Birria, especially birria de res (beef), is arguably the single most popular item at many Texas taquerias right now. It’s trending all across the state: In San Antonio, the El Remedio taco truck has built its success on birra de res and its cheese-filled quesitacos. In Brownsville, El Ultimo Taco recently began serving birria de res tacos loaded with melted cheese. In Houston, JQ’s Tex Mex BBQ pop-ups have grown to serve more and more birria de res. And in Fort Worth a few months back, customers waited in line for more than two hours to try the dish on Birrieria y Taqueria Cortez’s first day in business. 

But birria tacos can also be made with chivo (goat) and borrego (lamb), a fact that beef-crazed Texans seem to have forgotten. One of the best can be found at Dallas-based Birrieria Aguiñaga, which has been serving tenderly gamy birria de borrego since 2006. Its first store opened along a stretch of Dallas’s Northwest Highway that’s now known for its proliferation of Mexican sports bars, family restaurants, cramped tortillerias, and cozy strip-mall spots. Aguiñaga’s original small storefront has grown into a sprawling compound open 24 hours a day. On Saturday night, ahead of the Sunday rush, the kitchen prepares up to twelve whole lambs in ollas, or earthenware pots, that are custom-made in Mexico. This slow wood-fired cooking method imparts a delicate smokiness to the lamb meat but retains the lamb’s natural—and frankly wonderful—gamy flavor. Manager Alejandro Aguiñaga, the 21-year-old son of founders Javier and Emilia Aguiñaga, says he knows that some people are afraid to try lamb. “It’s got a distinct flavor,” he acknowledges. But Alejandro also emphasizes that his family’s restaurant business has grown to six locations in fourteen years. The last outpost opened in February in Ennis.

The Aguiñagas’ history with birria goes back much further than that. In 1954, Alejandro’s great-grandfather and grandfather, Julio and José Aguiñaga, opened a taco stall in their hometown of Ojuelos de Jalisco. In 1980, they established the larger Carniceria Aguiñaga butcher shop, which is still in operation. From an early age, Javier learned to prepare birria de borrego from his father and grandfather and dreamed of opening his own restaurant.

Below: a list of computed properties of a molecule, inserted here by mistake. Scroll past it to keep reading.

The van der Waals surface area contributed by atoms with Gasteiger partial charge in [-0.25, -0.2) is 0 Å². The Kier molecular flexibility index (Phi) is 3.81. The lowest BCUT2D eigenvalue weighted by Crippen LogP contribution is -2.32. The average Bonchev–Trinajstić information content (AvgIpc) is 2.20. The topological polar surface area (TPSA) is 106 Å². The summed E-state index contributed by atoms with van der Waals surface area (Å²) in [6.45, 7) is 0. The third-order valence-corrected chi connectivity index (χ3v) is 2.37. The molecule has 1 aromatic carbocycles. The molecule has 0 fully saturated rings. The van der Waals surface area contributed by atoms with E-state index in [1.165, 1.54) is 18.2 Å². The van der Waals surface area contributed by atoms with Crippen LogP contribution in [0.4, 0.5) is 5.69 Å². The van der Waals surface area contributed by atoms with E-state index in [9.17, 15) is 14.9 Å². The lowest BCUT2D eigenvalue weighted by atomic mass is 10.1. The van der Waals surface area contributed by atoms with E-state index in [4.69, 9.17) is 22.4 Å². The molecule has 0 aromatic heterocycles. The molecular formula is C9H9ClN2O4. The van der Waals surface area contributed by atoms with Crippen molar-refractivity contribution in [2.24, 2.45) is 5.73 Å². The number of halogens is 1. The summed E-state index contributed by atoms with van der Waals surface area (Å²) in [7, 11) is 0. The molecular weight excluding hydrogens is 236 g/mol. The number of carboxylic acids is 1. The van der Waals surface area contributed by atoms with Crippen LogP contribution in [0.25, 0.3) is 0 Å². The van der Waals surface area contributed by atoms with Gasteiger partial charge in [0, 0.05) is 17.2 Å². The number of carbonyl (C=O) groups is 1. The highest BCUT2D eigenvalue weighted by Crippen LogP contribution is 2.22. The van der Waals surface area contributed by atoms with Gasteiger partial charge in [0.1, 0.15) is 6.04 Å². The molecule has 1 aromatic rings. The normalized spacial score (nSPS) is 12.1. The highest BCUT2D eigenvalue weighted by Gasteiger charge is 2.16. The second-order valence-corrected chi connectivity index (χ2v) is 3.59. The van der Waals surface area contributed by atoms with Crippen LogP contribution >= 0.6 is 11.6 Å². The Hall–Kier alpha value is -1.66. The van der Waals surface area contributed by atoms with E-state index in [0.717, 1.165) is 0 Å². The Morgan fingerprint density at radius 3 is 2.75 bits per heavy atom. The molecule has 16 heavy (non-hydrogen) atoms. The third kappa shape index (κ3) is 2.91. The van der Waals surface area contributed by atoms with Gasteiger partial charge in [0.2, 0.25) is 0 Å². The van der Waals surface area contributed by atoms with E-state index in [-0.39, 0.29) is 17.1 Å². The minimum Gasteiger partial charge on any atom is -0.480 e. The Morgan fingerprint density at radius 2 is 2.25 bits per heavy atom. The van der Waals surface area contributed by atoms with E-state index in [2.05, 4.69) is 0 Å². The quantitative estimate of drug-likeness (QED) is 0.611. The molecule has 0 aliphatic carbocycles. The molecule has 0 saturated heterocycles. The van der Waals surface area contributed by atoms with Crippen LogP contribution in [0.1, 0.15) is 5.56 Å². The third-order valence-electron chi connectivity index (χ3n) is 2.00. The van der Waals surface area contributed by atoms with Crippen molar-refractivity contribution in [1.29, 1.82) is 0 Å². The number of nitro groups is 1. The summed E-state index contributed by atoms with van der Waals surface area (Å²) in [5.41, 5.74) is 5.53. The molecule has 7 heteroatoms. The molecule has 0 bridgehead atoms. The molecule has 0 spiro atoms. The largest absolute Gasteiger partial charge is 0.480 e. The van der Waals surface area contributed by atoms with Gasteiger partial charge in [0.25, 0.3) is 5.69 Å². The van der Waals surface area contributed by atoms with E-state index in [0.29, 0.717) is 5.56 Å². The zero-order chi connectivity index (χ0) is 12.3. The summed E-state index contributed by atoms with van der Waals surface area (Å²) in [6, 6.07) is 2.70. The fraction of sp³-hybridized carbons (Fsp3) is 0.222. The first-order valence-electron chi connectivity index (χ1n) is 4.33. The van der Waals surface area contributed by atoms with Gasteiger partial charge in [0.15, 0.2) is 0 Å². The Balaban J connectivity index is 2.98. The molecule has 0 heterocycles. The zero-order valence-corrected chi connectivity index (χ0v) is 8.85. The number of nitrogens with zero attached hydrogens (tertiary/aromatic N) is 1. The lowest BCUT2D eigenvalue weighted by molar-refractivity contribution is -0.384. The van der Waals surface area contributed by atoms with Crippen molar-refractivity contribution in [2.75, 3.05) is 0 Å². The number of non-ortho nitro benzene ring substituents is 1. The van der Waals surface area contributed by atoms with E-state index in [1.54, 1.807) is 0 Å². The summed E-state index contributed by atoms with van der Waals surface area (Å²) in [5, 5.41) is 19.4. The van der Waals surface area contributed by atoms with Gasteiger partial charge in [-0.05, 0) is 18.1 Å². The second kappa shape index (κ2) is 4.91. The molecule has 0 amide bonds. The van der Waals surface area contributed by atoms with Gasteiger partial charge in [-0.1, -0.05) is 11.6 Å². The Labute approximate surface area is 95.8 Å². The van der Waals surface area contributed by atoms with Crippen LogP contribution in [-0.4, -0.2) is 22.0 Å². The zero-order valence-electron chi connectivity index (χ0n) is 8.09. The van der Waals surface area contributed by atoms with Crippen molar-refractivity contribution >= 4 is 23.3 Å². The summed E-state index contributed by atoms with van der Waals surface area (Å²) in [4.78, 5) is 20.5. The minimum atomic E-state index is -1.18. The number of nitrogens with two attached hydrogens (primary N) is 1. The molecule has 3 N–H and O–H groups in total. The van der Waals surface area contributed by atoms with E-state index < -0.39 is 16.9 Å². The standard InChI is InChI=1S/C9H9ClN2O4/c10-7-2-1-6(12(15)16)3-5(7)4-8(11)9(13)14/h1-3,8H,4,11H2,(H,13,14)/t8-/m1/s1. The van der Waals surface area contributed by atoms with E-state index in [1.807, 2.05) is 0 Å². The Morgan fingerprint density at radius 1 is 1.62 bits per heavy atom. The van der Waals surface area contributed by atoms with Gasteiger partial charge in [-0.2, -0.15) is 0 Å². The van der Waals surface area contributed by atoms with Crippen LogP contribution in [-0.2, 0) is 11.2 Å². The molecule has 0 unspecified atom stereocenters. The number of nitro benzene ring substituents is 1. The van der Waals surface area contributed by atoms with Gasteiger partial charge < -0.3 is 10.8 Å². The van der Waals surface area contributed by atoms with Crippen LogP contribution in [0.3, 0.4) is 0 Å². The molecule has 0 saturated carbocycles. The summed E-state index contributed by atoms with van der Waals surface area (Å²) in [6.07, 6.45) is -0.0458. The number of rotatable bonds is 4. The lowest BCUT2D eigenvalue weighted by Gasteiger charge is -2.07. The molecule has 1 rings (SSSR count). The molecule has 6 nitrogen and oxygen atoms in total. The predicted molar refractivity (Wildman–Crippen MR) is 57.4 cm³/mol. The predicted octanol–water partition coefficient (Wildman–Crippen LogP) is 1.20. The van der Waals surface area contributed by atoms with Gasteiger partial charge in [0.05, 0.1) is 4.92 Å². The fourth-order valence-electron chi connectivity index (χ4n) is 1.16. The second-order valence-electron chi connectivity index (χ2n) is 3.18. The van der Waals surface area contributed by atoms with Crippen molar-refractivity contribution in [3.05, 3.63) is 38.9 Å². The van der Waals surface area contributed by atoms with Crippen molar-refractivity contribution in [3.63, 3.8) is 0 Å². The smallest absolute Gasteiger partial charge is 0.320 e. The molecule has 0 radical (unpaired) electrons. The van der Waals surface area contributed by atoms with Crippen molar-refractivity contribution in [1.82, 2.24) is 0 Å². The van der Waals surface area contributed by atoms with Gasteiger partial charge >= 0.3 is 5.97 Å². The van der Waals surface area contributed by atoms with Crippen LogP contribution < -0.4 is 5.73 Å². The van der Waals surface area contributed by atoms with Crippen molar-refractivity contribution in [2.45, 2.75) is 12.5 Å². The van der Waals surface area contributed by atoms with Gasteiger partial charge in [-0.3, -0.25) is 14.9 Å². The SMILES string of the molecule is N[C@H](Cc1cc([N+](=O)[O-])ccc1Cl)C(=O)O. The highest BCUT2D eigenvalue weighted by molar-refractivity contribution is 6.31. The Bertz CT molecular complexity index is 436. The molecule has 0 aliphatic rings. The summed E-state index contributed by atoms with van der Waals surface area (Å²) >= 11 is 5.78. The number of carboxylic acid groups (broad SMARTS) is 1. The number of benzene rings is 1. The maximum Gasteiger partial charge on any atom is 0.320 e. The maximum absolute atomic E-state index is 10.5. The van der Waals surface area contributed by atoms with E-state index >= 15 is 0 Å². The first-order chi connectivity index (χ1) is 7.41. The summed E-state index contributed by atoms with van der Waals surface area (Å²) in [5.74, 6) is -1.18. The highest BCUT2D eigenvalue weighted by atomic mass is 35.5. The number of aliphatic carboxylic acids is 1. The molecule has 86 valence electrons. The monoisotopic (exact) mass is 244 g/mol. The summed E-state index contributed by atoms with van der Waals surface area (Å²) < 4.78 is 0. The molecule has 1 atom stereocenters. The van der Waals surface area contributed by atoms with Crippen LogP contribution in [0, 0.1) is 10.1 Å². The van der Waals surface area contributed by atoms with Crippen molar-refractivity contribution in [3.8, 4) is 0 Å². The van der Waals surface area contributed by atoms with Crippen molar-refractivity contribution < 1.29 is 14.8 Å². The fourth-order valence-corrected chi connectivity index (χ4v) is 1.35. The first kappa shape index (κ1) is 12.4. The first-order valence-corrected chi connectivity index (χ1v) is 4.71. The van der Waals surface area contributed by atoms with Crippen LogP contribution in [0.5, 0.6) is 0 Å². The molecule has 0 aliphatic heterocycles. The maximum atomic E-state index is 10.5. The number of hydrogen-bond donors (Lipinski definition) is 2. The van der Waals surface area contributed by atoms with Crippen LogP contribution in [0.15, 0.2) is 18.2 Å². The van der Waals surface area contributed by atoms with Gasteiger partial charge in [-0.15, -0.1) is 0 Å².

The Grand Prairie location of Birrieria Aguiñaga has a tacos-and-beer drive-through.Photograph by José R. Ralat

When the Aguiñaga family moved to Texas in the nineties, Alejandro’s father worked in construction and his mother worked as a housekeeper and nanny. On weekends in 2005, they sold birria in their driveway until they had enough money to open their first brick-and-mortar shop. Alejandro joined the business at age twelve, starting to tag along on trips to restaurant supply stores. “Now, I run everything and do everything,” he says with a chuckle.

Alejandro’s responsibilities include the Birrieria Aguiñaga drive-through in Grand Prairie. Colloquially known as Tacos y Cerveza Drive Thru, the spot, if isn’t apparent from the name, is half beer barn, half taco takeout spot. Since COVID-19 closed dine-in restaurants, the drive-through has seen a surge in customers. The menu includes quesibirria tacos, an alternative name for quesitacos. But at all Aguiñaga locations, they’re filled with borrego.

Ideal for these minimal-contact, mask-wearing pandemic times, Tacos y Cerveza Drive Thru is along Grand Prairie’s Main Street—not too far from Mas Coffee Co./Zavala’s Barbecue—and service is speedy. Pull back around to the parking lot if you’d prefer not to wait inside, and someone will walk the bagged order to your car. Within the clamshell Styrofoam boxes are tacos wrapped in doubled-up corn tortillas. They are small but packed with Birrieria Aguiñaga’s shredded lamb. The subtle and gamy flavor spreads across your mouth like a delightful wave amplified by an almost candylike, mildly spiced tomato salsa. Focus to get the smokiness, and enjoy.

Birrieria Aguiñaga
507 E. Main, Grand Prairie
Phone: 469-909-4322
Hours: 8 a.m. to 10 p.m. daily